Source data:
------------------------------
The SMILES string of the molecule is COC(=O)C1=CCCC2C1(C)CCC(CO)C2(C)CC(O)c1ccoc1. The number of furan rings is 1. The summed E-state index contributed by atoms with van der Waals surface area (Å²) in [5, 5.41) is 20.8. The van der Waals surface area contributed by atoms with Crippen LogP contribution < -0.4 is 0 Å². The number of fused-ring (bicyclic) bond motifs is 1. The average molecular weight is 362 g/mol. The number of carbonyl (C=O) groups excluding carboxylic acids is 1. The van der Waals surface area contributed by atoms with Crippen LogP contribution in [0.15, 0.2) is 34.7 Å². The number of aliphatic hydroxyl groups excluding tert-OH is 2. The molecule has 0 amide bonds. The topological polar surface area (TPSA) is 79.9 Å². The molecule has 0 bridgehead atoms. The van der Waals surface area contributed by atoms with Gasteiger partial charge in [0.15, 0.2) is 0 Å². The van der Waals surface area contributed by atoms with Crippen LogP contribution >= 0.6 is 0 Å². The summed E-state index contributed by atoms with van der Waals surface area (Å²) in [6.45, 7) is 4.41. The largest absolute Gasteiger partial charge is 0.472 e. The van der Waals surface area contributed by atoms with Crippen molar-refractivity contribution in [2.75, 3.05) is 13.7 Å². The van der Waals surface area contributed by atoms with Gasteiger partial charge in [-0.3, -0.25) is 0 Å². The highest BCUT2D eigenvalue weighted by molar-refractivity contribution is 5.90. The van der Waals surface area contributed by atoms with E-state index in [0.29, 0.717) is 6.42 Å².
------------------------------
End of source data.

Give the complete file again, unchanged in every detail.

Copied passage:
The SMILES string of the molecule is COC(=O)C1=CCCC2C1(C)CCC(CO)C2(C)CC(O)c1ccoc1. The number of furan rings is 1. The summed E-state index contributed by atoms with van der Waals surface area (Å²) in [5, 5.41) is 20.8. The van der Waals surface area contributed by atoms with Crippen LogP contribution < -0.4 is 0 Å². The number of fused-ring (bicyclic) bond motifs is 1. The average molecular weight is 362 g/mol. The number of carbonyl (C=O) groups excluding carboxylic acids is 1. The van der Waals surface area contributed by atoms with Crippen LogP contribution in [0.15, 0.2) is 34.7 Å². The number of aliphatic hydroxyl groups excluding tert-OH is 2. The molecule has 0 amide bonds. The topological polar surface area (TPSA) is 79.9 Å². The molecule has 0 bridgehead atoms. The van der Waals surface area contributed by atoms with Gasteiger partial charge in [0.15, 0.2) is 0 Å². The van der Waals surface area contributed by atoms with Crippen LogP contribution >= 0.6 is 0 Å². The summed E-state index contributed by atoms with van der Waals surface area (Å²) in [6.45, 7) is 4.41. The largest absolute Gasteiger partial charge is 0.472 e. The van der Waals surface area contributed by atoms with Crippen molar-refractivity contribution in [2.75, 3.05) is 13.7 Å². The van der Waals surface area contributed by atoms with Gasteiger partial charge in [-0.3, -0.25) is 0 Å². The highest BCUT2D eigenvalue weighted by molar-refractivity contribution is 5.90. The van der Waals surface area contributed by atoms with E-state index in [0.29, 0.717) is 6.42 Å².